Alistair Phillips is a self-taught wood turner, living and working in the Chiltern Hills in South Oxfordshire. He specialises in bowls and plates, with an emphasis on making pieces suitable for table-ware. He graduated from Rading University in 2004 with a BSc (Hons) in Landscape Management.
Virtually all of his timber is sourced from within the Chiltern Hills area, from local sawmills in Henley and Woodcote, from private woodlands, and from local Nature Reserves managed by the Berks, Bucks and Oxon Wildlife Trust. Woods used include beech, ash, oak, cherry, sweet chestnut, elm, holly, cedar-of-lebanon, yew, birch, field maple and sycamore.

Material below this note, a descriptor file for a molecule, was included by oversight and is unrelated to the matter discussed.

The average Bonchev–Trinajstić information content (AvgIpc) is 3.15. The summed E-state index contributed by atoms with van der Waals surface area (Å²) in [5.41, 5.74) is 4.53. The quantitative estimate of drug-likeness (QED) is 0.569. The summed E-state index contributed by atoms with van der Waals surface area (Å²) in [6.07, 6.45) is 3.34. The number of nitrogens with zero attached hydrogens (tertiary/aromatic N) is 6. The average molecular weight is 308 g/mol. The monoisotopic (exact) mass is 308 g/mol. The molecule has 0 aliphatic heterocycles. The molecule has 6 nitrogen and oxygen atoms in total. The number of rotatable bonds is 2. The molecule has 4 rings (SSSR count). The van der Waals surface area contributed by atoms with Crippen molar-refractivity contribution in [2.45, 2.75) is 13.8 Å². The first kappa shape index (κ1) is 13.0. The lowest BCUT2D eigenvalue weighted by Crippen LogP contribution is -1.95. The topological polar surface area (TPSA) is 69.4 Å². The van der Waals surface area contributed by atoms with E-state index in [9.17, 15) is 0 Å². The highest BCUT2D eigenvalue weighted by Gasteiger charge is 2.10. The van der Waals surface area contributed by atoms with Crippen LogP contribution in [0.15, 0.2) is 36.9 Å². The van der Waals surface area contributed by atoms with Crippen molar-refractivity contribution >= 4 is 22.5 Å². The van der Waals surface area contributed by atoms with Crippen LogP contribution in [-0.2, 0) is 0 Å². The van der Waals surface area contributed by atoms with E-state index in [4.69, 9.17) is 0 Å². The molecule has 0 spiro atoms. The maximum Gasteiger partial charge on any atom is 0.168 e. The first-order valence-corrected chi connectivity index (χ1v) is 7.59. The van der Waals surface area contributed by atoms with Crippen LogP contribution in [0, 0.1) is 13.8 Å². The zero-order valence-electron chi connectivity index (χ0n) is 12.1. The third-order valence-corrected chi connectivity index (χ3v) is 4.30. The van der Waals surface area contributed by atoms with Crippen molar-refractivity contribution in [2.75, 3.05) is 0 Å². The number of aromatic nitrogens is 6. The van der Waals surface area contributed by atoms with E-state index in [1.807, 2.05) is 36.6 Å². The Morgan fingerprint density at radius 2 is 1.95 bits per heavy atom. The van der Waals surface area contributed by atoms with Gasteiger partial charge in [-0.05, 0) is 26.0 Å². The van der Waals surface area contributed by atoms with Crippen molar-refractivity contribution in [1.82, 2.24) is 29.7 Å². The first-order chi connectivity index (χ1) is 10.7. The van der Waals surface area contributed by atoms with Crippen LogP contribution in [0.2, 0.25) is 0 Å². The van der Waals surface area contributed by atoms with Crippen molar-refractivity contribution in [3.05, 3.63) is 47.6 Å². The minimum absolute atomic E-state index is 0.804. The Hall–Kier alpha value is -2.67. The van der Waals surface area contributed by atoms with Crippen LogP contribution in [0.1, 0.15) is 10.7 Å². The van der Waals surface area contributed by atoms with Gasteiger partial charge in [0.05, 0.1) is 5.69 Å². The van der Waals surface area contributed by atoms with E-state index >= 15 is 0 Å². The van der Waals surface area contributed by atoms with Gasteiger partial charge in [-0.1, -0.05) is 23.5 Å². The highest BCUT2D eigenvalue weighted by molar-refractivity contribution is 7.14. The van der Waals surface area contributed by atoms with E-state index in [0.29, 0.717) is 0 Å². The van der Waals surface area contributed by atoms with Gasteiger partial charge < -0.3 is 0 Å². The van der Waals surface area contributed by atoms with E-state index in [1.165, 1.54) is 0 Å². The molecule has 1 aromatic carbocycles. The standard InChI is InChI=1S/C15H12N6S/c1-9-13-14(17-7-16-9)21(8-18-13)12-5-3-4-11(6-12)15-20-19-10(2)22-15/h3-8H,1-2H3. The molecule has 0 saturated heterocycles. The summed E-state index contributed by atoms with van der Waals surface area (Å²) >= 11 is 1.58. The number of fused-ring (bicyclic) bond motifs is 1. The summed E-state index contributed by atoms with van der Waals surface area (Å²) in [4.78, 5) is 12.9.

The coracles are likewise made from timber milled in local sawmills. Coracle frames are predominantly made from ash, though beech, oak and hazel are agreeable alternatives. The fram is covered with a skin of calico that receives three coats of bitmen paint to waterproof it.
Aside from woodturning he has worked on a diverse selection of projects, including living willow fencing in school grounds, design and construction of iron age round-houses, yurt building and rustic chair making. He also makes didgeridoos (Australian wind instrument).
His interests include wildlife photography and nature conservation, unicycling, basket making and green woodwork.